What is a Power of Attorney?

 In Blog, Estate Planning Archives

The best way to answer the question “what is a power of attorney?” is to start with a thought exercise.


Let’s say that you are a married, and in your mid-forties.  You and your spouse have a few kids, and you are going about your busy lives of work, taking your kids to school and other extracurricular activities. You and your spouse share household responsibilities, with your spouse exclusively managing all of the finances.  As a result, all of the utilities and nearly all of the various bank and investment accounts are solely in your spouse’s name.

One day, your spouse succumbs to a health condition that requires a long and difficult recovery process. Sometime into their recovery, your home’s internet stops working and you receive a notice that the power company is going to shut off service due to some mix-up with the billing and payments.  Unfortunately, however, your name isn’t on either account so neither company will even share information with you.

What do you do now?

Under these circumstances, the only remedy available will require the intervention of a court of law.  To take over as your spouse’s agent, you will be forced to petition a court for an order granting you certain legal authority. Without the court order, you may not be able to access vital accounts, or act on behalf of your spouse at critical times.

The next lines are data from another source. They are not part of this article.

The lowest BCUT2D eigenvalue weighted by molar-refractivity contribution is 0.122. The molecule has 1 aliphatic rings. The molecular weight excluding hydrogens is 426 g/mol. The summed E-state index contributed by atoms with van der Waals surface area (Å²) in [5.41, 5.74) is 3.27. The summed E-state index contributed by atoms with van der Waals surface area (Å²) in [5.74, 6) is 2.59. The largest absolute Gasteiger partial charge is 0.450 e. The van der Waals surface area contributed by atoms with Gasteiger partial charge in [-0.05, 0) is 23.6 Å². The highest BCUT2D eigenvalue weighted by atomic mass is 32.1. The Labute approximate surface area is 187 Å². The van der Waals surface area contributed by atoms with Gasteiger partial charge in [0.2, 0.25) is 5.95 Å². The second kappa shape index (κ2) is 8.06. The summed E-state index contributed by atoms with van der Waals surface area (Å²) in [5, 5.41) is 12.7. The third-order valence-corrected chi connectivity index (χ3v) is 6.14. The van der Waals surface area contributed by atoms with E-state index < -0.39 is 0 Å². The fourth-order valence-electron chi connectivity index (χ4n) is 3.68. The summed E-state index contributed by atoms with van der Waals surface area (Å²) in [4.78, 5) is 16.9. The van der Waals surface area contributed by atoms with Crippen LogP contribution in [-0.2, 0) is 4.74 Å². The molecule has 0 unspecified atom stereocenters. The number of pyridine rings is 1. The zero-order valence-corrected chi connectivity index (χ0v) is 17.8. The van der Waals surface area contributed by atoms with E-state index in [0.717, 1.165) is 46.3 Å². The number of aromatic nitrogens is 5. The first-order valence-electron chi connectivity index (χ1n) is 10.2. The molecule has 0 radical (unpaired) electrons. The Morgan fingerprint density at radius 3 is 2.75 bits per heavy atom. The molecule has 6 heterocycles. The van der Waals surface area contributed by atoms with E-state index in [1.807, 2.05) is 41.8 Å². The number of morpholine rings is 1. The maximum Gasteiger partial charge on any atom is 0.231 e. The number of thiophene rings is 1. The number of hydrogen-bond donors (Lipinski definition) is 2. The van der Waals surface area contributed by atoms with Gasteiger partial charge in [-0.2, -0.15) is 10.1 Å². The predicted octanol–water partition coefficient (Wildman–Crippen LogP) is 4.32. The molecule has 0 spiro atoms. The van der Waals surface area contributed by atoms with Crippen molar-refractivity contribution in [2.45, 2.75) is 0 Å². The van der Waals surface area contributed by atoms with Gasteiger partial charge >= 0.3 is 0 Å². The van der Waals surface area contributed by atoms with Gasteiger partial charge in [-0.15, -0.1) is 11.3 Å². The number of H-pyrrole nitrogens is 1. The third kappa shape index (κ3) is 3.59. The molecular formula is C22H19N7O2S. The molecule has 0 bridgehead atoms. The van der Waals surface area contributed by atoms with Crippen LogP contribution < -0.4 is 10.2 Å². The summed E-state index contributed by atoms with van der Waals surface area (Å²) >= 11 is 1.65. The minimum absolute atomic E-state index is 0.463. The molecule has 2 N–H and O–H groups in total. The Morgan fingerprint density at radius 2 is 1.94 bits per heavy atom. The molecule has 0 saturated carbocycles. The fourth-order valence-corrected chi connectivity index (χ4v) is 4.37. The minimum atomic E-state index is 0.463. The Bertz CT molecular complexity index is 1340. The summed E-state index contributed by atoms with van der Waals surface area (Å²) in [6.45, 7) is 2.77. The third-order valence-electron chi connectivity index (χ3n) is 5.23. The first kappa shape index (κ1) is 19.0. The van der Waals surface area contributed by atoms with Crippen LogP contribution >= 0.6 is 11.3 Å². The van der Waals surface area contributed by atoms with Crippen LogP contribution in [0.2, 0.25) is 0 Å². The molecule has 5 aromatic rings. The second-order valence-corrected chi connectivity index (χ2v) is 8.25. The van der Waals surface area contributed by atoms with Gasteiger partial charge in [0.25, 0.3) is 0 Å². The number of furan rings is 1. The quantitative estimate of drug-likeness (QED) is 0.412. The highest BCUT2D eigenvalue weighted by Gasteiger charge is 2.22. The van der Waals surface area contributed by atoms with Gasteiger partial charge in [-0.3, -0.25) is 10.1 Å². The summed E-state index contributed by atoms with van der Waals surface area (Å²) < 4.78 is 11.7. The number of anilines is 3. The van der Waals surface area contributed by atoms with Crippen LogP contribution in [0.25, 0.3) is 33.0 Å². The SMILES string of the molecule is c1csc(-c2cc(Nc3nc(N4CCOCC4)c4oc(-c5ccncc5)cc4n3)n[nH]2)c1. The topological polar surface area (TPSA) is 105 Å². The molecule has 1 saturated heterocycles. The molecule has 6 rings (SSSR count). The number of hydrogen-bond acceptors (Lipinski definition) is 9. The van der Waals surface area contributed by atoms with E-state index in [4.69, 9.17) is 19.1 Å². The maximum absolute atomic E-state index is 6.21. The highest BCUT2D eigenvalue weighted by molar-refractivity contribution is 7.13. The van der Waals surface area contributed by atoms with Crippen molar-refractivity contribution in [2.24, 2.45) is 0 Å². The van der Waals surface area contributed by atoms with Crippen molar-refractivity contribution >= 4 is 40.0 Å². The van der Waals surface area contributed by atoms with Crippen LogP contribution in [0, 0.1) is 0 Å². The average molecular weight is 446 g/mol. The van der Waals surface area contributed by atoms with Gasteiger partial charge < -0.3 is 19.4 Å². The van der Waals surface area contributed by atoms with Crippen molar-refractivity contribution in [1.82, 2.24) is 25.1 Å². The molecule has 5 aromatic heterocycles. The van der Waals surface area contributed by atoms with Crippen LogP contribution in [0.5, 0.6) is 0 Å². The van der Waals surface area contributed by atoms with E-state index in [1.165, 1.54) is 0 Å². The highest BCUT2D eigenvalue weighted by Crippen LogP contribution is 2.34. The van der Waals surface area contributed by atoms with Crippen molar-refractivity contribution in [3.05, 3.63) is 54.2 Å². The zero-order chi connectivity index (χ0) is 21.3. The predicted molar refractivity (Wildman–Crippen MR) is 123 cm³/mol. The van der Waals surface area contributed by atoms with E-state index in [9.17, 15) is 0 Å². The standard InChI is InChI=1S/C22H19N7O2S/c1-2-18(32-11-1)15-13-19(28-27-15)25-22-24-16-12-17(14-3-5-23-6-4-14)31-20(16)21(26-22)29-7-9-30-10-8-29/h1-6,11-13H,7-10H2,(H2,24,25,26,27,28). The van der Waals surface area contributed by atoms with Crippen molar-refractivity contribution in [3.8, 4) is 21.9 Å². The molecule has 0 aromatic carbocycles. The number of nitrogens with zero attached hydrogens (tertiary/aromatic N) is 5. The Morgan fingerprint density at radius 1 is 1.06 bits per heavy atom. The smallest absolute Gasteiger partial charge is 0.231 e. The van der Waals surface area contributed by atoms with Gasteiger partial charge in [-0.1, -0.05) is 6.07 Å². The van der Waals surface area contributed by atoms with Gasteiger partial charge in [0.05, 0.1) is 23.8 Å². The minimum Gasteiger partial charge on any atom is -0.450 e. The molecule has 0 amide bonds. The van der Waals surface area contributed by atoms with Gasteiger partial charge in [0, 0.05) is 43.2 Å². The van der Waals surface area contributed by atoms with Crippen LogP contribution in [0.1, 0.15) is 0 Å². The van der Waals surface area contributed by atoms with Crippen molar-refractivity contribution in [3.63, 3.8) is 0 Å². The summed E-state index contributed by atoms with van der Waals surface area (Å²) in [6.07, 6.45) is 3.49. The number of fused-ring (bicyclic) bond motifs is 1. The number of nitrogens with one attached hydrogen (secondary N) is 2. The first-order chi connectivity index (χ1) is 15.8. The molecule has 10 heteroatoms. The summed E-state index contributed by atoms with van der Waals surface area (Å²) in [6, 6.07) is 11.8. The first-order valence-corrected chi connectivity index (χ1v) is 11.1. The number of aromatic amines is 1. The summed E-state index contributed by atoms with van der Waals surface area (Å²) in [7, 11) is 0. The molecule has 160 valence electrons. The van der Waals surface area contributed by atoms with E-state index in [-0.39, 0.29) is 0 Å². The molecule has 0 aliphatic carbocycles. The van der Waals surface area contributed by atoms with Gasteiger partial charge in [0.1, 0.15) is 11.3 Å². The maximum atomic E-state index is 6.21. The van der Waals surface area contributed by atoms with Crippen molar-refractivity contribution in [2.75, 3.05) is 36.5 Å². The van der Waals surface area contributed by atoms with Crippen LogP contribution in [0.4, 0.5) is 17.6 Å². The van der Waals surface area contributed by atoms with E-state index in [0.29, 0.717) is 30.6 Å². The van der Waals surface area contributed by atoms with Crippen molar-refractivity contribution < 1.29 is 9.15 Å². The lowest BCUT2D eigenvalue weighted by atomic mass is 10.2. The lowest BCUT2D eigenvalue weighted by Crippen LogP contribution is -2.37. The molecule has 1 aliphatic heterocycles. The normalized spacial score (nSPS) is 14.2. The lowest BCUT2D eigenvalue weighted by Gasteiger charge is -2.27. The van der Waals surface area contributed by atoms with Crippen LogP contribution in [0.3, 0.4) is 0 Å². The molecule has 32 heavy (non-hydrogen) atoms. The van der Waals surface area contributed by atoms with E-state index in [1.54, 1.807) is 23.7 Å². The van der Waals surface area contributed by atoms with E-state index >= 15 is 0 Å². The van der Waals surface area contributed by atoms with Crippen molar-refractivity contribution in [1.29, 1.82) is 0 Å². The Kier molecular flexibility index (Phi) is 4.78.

Can this be avoided?

The answer is simple. Yes!   In fact, it’s all quite easy to avoid.

If you had a power of attorney (POA) already in place, you could act immediately on behalf of your spouse.  Without delay, you would be able to ‘step-in-the-shoes’ of your spouse and legally transact business on your spouse’s behalf.

So…. what is a power of attorney?

A power of attorney is a legal document that allows you to appoint someone else to act on your behalf. You are called the “principal,” and the person whom you appoint is called your “agent,” or “attorney-in-fact.”

There are various kinds of powers of attorney.  Some are designed to go into effect immediately so that the agent can act on behalf of the principal immediately.  While others are designed so that the power does not go into effect until the principal becomes legally incapacitated, or until such time (i.e., usually at a later date) as the principal executes a separate document which immediately empowers the agent to act.

Which kind of power of attorney do you need?

There are different types of powers of attorney. It is very important that you select the right type of power of attorney because making the wrong decision could cause harm later on. In short, you could mistakenly empower your agent too soon, or possibly too late.        

If you have any questions or would like to create a power of attorney, contact Koza Law Group. We can be reached at (760) 487-8330

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